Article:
Daily Archives: April 20, 2011
Monica’s Longer Arguments No Better Than the Tweets, part 3
Yesterday, I promised that we would see how shallow the typical atheist seems to read the Bible. I actually learned that long ago with my failed foray into the forums of Why Won’t God Heal Amputees. It didn’t take long for the crew to harp on one of their favorite passages in the Bible, where Jesus says that if we pray for a mountain to move, that it will get up and move (Mt 17:20).
Obviously, if I pray for Mt. Everest to levitate over the ocean and land in the Appalachian Mountains, we know that won’t happen. Which leads to two general conclusions about that passage. Either Jesus was speaking metaphorically, or the Bible is total bull. WWGHA concludes the latter without even considering the former.
If a Christian argues that Jesus was speaking metaphorically, then the whole forum membership throws a collective fit and claims it is impossible to discern metaphors and literary devices in the Bible from the literal parts. Which leads them to believe that the entire Bible is to be taken at 100% face value, no matter what.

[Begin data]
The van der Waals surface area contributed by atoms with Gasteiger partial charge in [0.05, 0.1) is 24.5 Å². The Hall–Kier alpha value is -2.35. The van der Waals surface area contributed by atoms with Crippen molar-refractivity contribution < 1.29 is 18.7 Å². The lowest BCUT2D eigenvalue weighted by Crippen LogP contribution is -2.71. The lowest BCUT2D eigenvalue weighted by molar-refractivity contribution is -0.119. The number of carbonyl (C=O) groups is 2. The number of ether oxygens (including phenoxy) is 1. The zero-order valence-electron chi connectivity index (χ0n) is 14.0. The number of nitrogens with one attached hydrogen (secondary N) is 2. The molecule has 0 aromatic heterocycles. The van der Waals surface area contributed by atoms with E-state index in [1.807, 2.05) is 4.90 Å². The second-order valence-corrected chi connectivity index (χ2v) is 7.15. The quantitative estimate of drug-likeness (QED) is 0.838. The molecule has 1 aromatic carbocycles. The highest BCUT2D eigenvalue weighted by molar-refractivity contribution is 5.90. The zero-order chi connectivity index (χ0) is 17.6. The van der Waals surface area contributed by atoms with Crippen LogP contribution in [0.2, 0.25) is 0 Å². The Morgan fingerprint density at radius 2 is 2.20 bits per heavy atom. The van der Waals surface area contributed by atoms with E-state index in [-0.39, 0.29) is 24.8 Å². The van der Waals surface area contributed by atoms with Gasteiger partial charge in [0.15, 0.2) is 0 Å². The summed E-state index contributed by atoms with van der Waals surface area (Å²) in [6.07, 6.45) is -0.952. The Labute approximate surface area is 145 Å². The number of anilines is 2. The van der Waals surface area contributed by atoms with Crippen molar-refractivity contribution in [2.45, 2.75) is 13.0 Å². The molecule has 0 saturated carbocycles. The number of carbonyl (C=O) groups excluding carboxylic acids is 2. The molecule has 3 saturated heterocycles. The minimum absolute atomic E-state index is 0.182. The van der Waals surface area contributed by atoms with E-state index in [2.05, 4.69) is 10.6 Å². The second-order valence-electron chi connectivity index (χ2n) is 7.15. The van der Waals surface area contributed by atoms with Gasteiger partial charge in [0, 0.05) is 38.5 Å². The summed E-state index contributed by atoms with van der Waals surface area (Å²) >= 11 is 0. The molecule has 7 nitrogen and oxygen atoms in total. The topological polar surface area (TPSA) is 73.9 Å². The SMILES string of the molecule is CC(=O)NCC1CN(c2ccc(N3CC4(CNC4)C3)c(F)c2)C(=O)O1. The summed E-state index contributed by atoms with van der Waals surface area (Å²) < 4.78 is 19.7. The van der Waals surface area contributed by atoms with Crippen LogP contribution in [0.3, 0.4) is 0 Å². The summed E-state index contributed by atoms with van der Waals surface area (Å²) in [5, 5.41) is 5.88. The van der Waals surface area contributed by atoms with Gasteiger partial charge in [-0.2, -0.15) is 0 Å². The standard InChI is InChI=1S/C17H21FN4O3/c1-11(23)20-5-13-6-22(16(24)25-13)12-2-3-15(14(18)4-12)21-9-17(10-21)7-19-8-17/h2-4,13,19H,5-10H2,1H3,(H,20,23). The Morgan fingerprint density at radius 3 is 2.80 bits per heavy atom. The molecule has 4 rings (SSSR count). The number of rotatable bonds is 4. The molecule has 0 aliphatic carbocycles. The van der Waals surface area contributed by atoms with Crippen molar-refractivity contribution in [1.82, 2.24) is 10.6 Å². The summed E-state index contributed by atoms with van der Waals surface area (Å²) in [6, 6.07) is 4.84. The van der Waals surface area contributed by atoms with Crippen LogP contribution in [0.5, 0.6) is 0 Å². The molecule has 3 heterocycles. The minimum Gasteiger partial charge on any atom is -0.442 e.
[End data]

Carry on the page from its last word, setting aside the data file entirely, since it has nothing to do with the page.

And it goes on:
The TV series Police Squad! was a straight-laced cop drama that took place in an alternate universe where there is no such thing as figurative language. If someone said that a name “rings a bell,” then a distant bell would ring. A running gag was for Lt. Drebin to offer a witness a cigarette by holding it to them and simply saying it’s name.
“Cigarette?” he would ask.
The witness would make eye contact with Drebin and reply, “Yes, it is!”
This is how the atheists of WWGHA read the Bible–as though it were absent figurative language. This atheist looks at an obvious example of metaphor and says, “Well, the Almighty God said it, he would be clear about it, so it must be true that you can move a mountain as Jesus says here!” They realize that you can’t, because no one can move a mountain like that. So, they force the conclusion that the Bible is completely false, based only upon their erroneous interpretation of the text.
This is an example of the same sort of fallacy. Here, Monica (Twitter user @Monicks) is reading and interpreting a passage correctly. However, she isn’t thinking deeply enough about what the ramifications of it really are. Read the rest of this entry